Paul Thompson is likely one of the best known Johns Hopkins medical campus groundskeepers, with his slight build and glasses, his ear-to-ear smile and infectious positive attitude. “Have a GREAT day!” can be heard far and wide probably hundreds of times a day. Paul has been a university employee for almost twelve years and has been keeping the buildings and grounds of the medical area well tended for all of those years.
But Paul has another claim to fame. He has been the biggest individual fund raiser at Johns Hopkins every year for the last five years in the Juvenile Diabetes Research Foundation’s Annual Fundraising Campaign, “Walk for a Cure.” He has raised thousands of dollars each year, earning himself two “Golden Sneaker” trophies, awarded to those who raise over $1000 per event. This year, he collected pledges in excess of $5200, with a matching corporate pledge of $3000 that put his contribution over the $8000 mark. Additionally, Paul seems to completely throw himself into the preparations for the event, making sure to be one of the first on site and volunteering to hand out t-shirts to those who have raised over $100 in pledges.
His accomplishment has brought him recognition within his department as well as by the larger Hopkins community, being taken on a congratulatory lunch by his supervisor, Jack McVeigh, and being featured in several of Hopkins’ publications. This year, to honor Paul’s outstanding contribution, Hopkins is sponsoring a weekend stay and providing a gift certificate for dinner in Little Italy for Paul and his wife Bonnie at the Marriott Waterfront Hotel.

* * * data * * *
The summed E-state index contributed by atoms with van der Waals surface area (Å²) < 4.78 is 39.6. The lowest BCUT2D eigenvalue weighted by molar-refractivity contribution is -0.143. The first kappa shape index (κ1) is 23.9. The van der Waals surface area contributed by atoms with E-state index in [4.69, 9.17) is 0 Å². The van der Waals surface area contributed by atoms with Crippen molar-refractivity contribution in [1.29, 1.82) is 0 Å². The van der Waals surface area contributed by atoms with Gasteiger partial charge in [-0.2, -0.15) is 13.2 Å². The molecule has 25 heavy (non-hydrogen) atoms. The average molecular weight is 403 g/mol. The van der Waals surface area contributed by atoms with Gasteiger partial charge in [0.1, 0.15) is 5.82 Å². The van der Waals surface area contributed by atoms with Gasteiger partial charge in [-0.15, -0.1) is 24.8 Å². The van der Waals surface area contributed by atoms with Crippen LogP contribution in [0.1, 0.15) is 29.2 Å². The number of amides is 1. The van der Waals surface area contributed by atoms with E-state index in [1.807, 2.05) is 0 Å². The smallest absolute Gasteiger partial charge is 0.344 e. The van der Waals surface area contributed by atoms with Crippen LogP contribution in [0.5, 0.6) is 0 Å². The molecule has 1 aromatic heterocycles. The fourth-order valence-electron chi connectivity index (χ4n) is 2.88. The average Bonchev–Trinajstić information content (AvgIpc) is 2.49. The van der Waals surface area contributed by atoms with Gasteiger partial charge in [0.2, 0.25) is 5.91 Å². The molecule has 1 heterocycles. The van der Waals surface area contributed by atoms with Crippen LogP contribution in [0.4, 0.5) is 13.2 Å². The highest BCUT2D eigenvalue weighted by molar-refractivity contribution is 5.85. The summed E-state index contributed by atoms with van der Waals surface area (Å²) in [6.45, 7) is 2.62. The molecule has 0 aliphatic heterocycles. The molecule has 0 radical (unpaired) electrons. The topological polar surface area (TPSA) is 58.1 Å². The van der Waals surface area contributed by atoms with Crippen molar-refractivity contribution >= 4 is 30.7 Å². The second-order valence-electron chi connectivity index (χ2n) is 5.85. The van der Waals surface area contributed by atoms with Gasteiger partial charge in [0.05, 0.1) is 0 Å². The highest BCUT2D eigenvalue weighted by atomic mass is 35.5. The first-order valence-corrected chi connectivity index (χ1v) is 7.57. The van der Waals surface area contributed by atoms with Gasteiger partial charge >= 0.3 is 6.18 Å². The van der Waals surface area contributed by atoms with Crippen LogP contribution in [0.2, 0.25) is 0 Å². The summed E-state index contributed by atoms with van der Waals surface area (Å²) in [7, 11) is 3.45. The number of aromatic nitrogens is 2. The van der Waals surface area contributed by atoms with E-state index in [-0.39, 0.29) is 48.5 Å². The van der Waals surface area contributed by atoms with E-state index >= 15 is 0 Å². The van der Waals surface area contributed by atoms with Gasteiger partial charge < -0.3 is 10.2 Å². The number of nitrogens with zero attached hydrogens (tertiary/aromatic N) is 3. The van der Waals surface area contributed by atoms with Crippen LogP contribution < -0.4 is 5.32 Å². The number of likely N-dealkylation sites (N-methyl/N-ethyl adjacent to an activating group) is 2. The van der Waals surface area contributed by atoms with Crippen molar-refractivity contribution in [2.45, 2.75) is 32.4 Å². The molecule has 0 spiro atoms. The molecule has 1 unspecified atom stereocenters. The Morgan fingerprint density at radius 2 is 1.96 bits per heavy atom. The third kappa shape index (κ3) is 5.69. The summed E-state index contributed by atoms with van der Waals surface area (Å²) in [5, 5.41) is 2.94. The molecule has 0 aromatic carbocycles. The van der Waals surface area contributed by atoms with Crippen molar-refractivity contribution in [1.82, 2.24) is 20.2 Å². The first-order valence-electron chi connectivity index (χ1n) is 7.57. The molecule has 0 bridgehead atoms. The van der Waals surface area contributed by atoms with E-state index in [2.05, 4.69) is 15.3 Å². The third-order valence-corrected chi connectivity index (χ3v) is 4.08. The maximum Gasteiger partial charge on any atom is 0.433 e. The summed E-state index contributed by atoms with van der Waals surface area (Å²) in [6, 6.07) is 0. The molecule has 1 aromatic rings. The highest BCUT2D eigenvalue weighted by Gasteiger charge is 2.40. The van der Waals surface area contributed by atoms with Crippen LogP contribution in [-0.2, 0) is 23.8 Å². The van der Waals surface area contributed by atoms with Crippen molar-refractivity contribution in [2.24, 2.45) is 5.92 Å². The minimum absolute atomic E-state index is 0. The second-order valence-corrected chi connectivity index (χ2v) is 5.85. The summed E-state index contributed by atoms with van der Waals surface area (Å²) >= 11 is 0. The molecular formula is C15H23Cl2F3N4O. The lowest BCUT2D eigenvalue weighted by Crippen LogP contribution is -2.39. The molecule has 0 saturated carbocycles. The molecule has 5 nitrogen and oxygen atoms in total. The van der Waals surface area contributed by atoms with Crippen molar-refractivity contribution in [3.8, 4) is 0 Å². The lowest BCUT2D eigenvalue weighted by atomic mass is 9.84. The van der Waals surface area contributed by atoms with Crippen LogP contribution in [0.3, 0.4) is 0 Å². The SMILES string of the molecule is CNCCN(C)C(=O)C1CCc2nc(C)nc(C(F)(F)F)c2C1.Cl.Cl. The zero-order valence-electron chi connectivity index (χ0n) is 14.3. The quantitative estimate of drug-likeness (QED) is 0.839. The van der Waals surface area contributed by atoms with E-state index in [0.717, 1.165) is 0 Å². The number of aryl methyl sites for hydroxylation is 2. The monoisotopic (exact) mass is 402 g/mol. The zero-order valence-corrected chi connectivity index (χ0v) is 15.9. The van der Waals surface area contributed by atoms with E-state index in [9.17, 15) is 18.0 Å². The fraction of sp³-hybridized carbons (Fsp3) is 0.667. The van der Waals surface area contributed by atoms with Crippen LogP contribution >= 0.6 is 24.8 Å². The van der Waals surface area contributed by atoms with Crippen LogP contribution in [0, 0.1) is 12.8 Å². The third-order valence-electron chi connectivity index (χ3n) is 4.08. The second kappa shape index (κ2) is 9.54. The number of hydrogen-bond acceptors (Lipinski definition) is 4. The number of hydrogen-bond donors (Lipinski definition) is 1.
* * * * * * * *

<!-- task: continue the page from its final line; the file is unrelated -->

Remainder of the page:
“Paul shows an enthusiasm in his fund raising efforts for the juvenile diabetes foundation that is contagious,” says McVeigh, director of maintenance and operations for the JHU medical campus. “Each year his goal is to surpass his previous year’s total, and this year he eclipsed last year’s total by nearly tripling the amount raised. I am very proud of Paul and his involvement in such a worthwhile cause.”
When asked why he dedicates himself to this cause with such fervor, Paul’s face breaks into a broad grin and he quips, “‘Cause I love it!” He also talks about the people he’s met while raising money who have the disease, as well as one of his wife’s cousins who had juvenile onset and now manages his diabetes with the insulin pump, a revolutionary tool in maintaining the proper blood sugar levels so crucial to managing the symptoms. He is also quick to point out the goal of the event, which is to finally find a cure for diabetes.
But most of all, Paul contributes his time and energy with such enthusiasm because, in his words, “It just feels good, it really does…”